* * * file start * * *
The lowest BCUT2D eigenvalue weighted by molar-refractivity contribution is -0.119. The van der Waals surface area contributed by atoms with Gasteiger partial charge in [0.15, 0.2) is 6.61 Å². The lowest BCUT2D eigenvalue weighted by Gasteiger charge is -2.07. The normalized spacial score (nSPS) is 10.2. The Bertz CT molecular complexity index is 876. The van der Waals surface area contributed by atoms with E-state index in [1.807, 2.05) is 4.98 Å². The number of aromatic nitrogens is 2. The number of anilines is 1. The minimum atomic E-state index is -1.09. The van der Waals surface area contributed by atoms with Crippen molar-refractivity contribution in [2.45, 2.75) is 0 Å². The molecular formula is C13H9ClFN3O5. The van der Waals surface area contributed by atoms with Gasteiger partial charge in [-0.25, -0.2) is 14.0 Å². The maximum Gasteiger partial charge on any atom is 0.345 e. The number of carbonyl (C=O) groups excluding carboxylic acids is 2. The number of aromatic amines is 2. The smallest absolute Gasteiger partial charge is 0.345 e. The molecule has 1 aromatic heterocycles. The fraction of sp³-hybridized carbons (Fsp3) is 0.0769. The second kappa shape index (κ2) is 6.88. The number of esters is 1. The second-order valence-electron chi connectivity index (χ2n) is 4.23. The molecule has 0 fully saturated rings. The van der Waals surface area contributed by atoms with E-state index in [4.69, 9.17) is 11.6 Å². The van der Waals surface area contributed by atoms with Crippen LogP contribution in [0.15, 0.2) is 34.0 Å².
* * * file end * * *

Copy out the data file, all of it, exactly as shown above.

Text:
The lowest BCUT2D eigenvalue weighted by molar-refractivity contribution is -0.119. The van der Waals surface area contributed by atoms with Gasteiger partial charge in [0.15, 0.2) is 6.61 Å². The lowest BCUT2D eigenvalue weighted by Gasteiger charge is -2.07. The normalized spacial score (nSPS) is 10.2. The Bertz CT molecular complexity index is 876. The van der Waals surface area contributed by atoms with E-state index in [1.807, 2.05) is 4.98 Å². The number of aromatic nitrogens is 2. The number of anilines is 1. The minimum atomic E-state index is -1.09. The van der Waals surface area contributed by atoms with Crippen molar-refractivity contribution in [2.45, 2.75) is 0 Å². The molecular formula is C13H9ClFN3O5. The van der Waals surface area contributed by atoms with Gasteiger partial charge in [-0.25, -0.2) is 14.0 Å². The maximum Gasteiger partial charge on any atom is 0.345 e. The number of carbonyl (C=O) groups excluding carboxylic acids is 2. The number of aromatic amines is 2. The smallest absolute Gasteiger partial charge is 0.345 e. The molecule has 1 aromatic heterocycles. The fraction of sp³-hybridized carbons (Fsp3) is 0.0769. The second kappa shape index (κ2) is 6.88. The number of esters is 1. The second-order valence-electron chi connectivity index (χ2n) is 4.23. The molecule has 0 fully saturated rings. The van der Waals surface area contributed by atoms with E-state index in [4.69, 9.17) is 11.6 Å². The van der Waals surface area contributed by atoms with Crippen LogP contribution in [0.15, 0.2) is 34.0 Å².